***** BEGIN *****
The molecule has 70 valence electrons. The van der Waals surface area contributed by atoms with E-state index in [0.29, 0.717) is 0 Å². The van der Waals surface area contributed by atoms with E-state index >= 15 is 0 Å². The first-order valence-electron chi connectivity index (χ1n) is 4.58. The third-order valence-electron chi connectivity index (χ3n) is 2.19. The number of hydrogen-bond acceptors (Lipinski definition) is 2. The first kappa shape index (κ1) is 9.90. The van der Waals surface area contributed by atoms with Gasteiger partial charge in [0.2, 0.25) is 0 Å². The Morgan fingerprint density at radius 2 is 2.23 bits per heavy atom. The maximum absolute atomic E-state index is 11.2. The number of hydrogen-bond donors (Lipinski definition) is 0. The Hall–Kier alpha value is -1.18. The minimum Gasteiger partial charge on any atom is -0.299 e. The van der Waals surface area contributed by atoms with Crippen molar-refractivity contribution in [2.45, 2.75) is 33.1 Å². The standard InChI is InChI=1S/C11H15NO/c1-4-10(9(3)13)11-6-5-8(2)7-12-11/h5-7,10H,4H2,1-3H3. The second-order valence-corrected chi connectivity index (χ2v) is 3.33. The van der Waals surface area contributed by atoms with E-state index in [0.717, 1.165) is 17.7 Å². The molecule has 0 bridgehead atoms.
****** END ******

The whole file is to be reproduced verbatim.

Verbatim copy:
The molecule has 70 valence electrons. The van der Waals surface area contributed by atoms with E-state index in [0.29, 0.717) is 0 Å². The van der Waals surface area contributed by atoms with E-state index >= 15 is 0 Å². The first-order valence-electron chi connectivity index (χ1n) is 4.58. The third-order valence-electron chi connectivity index (χ3n) is 2.19. The number of hydrogen-bond acceptors (Lipinski definition) is 2. The first kappa shape index (κ1) is 9.90. The van der Waals surface area contributed by atoms with Gasteiger partial charge in [0.2, 0.25) is 0 Å². The Morgan fingerprint density at radius 2 is 2.23 bits per heavy atom. The maximum absolute atomic E-state index is 11.2. The number of hydrogen-bond donors (Lipinski definition) is 0. The Hall–Kier alpha value is -1.18. The minimum Gasteiger partial charge on any atom is -0.299 e. The van der Waals surface area contributed by atoms with Crippen molar-refractivity contribution in [2.45, 2.75) is 33.1 Å². The standard InChI is InChI=1S/C11H15NO/c1-4-10(9(3)13)11-6-5-8(2)7-12-11/h5-7,10H,4H2,1-3H3. The second-order valence-corrected chi connectivity index (χ2v) is 3.33. The van der Waals surface area contributed by atoms with E-state index in [0.717, 1.165) is 17.7 Å². The molecule has 0 bridgehead atoms.